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Parliamentary Standing Committees on Security, Defence

2017-01-02

Regional security challenges as well as the fight against terrorism and radicalism emphasise the need for the formation of parliamentary standing committees on security and defence as part of oversight of the government and security agencies. The lower house should amend its bylaw to create and specify the duties of a standing committee on security and military affairs. A recent motion of no confidence against the former interior minister underlines the importance of creating a panel to oversee security issues as well as pertinent legislative requirements.
The previous lower house approved a new bylaw in 2013, creating several standing panels, which did not include a committee on security. The terrorist attacks on Karak and other parts in Jordan should encourage the 18th Lower House of Parliament to reform its bylaw to form such a committee, and incorporate a constitutional amendment that has doubled the term length for house speaker from to two years.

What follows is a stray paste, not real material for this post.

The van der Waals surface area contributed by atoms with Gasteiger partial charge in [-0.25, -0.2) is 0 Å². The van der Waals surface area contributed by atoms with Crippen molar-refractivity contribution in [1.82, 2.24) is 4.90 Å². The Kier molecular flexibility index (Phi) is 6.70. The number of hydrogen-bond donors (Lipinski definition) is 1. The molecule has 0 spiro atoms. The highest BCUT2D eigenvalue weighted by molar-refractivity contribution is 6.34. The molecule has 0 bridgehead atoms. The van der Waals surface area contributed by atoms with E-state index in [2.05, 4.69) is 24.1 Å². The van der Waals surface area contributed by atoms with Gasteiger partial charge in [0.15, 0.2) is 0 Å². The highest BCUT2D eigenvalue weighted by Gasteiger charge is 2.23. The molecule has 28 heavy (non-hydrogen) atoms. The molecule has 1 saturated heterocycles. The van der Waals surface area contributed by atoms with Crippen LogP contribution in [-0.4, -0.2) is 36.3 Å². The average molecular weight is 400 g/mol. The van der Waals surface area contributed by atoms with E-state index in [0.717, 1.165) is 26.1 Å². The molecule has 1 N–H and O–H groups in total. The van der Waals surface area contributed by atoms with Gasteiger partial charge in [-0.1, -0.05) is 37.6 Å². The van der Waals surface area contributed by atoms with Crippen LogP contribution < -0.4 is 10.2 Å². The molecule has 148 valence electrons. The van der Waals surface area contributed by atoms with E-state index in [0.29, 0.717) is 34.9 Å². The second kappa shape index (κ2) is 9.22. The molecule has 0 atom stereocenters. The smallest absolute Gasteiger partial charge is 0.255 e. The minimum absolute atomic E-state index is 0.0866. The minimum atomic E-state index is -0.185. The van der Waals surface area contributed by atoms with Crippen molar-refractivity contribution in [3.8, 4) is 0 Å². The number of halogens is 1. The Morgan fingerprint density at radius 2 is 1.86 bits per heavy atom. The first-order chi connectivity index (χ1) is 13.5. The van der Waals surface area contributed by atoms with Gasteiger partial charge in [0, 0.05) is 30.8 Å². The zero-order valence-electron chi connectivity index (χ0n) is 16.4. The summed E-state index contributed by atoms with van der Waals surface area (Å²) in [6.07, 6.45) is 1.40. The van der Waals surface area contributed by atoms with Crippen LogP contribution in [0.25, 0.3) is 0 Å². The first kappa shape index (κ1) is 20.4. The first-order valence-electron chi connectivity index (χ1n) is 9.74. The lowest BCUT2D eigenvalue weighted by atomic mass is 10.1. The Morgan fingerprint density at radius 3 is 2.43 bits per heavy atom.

The same applies to the senate, which usually groups members with security and military expertise, including former interior ministers as well as military and intelligence officials. The senate should employ such expertise to enhance its oversight function and support the country's security and defence agencies.
Almost all parliaments around the world have standing committees on security and defence.
National security and defence concern all state institutions and agencies -- which requires strong participatory relations between executive and legislative branches of government.
Jordan can no longer afford to postpone the formation of those committees in light of plans to enhance the role of the Ministry of Defence, the 2014 constitutional amendments, which gave the King the sole power to appoint and dismiss army and intelligence chiefs, and the existing regional challenges, including growing terrorist threats.